The Best Thing You Can Do for Reading Fluency

Reading Fluency

Choppy, hesitant reading got you down? Does your child’s lack of fluency affect her comprehension?

There is a simple trick that you can apply to your child’s reading practice to accelerate his reading fluency. It’s called “rereading”, or sometimes “repeated reading”.  Academic studies and anecdotal evidence from reading professionals and parents alike have proved that it really does work.


Text by Sarah Forrest

Why is fluency a vital reading skill?

Fluency is a vital link between decoding (sounding out words) and comprehension (understanding them). A lack of fluency can cause a bright, highly verbal child to struggle with labored and choppy reading, despite their intelligence.

Of course, the exception to this is beginner readers… it is natural to start your reading journey as a disfluent reader. Your brain, at the start, is concerned with sounding out words rather than recognizing them semantically.

However, with practice reading should become more of an automatic skill rather than a working-memory one. At that point, there is less cognitive load dedicated to decoding, and your fluency naturally develops.

But some readers get stuck.

What causes poor fluency?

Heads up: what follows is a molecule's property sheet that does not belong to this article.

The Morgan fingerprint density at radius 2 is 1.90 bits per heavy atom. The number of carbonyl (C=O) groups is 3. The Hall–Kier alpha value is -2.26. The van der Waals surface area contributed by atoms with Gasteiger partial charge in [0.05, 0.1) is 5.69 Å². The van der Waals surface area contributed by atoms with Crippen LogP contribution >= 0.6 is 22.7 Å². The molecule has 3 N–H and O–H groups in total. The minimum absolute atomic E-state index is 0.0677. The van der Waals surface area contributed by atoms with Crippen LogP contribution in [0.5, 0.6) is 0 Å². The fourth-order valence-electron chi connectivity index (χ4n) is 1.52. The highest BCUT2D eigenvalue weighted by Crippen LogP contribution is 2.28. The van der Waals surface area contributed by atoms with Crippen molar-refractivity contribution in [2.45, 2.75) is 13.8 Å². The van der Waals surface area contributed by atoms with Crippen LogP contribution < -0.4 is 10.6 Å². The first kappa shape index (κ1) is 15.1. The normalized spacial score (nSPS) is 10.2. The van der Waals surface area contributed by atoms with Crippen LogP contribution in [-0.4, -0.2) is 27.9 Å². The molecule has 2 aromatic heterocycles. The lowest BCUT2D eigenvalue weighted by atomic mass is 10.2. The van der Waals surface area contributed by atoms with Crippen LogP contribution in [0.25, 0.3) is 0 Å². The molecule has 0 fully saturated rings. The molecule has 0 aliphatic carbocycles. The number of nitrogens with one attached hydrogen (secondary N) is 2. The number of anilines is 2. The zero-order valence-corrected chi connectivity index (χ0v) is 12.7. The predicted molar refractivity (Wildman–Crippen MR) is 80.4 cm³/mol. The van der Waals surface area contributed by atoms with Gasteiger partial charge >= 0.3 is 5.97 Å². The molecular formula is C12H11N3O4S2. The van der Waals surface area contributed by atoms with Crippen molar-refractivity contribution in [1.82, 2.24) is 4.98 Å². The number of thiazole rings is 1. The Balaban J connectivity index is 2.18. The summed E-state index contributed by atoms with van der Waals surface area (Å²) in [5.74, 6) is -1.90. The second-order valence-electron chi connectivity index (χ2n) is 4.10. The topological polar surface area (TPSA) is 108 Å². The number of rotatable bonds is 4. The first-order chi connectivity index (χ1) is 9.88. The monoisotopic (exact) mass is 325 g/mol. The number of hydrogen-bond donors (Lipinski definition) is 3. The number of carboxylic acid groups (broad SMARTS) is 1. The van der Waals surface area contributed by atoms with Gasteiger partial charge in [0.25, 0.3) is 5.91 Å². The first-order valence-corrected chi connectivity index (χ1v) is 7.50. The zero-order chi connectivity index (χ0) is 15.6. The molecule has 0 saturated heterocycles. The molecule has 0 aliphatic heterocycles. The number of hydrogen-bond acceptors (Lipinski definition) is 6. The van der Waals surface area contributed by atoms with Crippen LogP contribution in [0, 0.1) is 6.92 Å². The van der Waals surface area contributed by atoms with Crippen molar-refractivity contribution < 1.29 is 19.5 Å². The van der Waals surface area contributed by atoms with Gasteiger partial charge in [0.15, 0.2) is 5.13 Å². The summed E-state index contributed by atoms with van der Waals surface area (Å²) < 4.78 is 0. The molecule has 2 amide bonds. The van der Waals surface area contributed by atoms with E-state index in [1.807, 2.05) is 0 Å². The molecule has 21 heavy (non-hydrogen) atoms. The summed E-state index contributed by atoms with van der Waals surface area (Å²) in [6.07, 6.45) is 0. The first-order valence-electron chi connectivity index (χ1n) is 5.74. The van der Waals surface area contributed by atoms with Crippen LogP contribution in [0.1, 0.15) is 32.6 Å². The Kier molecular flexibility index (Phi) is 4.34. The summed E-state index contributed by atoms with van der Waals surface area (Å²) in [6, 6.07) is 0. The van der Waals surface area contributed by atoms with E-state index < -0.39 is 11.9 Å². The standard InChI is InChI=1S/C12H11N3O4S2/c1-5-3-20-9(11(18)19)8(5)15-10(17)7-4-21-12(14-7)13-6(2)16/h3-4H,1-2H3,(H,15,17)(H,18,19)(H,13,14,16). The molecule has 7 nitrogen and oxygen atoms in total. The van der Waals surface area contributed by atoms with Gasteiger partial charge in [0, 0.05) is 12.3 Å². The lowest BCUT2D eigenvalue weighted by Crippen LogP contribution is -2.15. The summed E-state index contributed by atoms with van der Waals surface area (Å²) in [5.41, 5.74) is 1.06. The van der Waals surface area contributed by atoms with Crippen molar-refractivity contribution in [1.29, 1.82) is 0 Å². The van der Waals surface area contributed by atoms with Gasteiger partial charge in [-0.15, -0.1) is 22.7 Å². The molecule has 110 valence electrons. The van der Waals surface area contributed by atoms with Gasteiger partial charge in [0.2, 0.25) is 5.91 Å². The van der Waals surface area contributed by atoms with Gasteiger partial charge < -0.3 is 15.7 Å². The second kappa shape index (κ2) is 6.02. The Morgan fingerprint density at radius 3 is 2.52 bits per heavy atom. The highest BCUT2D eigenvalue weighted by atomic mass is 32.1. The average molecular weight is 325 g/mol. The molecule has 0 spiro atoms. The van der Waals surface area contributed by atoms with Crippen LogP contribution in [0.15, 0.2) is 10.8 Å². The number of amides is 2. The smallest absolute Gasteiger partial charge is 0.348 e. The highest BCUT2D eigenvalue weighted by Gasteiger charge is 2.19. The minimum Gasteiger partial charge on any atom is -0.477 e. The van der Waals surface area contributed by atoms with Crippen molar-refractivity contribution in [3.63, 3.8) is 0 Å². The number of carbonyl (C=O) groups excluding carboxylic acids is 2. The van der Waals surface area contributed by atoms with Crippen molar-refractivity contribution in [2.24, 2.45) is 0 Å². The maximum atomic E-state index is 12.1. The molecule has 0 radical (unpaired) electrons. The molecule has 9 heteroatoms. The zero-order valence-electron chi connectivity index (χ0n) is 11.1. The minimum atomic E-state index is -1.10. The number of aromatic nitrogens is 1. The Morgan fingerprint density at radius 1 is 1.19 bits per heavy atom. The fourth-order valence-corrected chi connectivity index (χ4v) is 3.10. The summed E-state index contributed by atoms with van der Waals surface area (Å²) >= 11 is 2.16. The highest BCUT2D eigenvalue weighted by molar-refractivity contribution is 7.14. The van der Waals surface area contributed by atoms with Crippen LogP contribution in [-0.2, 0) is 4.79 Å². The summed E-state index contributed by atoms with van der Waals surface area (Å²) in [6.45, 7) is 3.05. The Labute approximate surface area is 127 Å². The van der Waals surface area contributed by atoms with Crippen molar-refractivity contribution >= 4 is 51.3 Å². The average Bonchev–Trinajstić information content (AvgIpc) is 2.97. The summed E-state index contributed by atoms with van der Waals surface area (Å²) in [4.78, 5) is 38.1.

As a general rule, fluency problems in readers who are not beginners is linked to:

  • Sight-memorizing words, instead of breaking them apart into their sounds. This leads to guessing, swapping short similar words, and slow reading. The brain is working too hard to remember the visual shape of a given word (often unsuccessfully).
  • Something we call Fluency Block, which is caused by poor activation of a region of cortex called the visual word form area. Children with Fluency Block are excellent decoders, but get stuck decoding words infinitely, without developing semantic recognition.

What is rereading and how do I do it with my child?

But hey! There is a light at the end of the tunnel, and it is a bright, simple ones. The solution to poor fluency is the same, regardless of the causes above: reread during your reading practice sessions.

Many studies, like this one by Rasinksi (2015), show that repeatedly reading a phrase can help boost fluency. That in turn boosts comprehension too.

There are some practical tips around rereading that we strongly recommend. As a parent or teacher, you have to strike a balance between good repeated reading practice, and not frustrating the child. We recommend the following:

When reading a paragraph, the child should reread any short phrase that is choppy OR has a mistake in it. Any phrase that is read smoothly (for his/her current reading level expectation) does not need to be reread. Do not reread large chunks of text, generally speaking, which can be intimidating and lead to much eye-rolling (!) or even reading refusal. If a phrase is choppy on the second time round, you can ask for a third reread. But keep a lookout for disengagement from the child.

And remember, always congratulate the child for every little success. It makes a difference, perhaps a bigger one than you may even realize.


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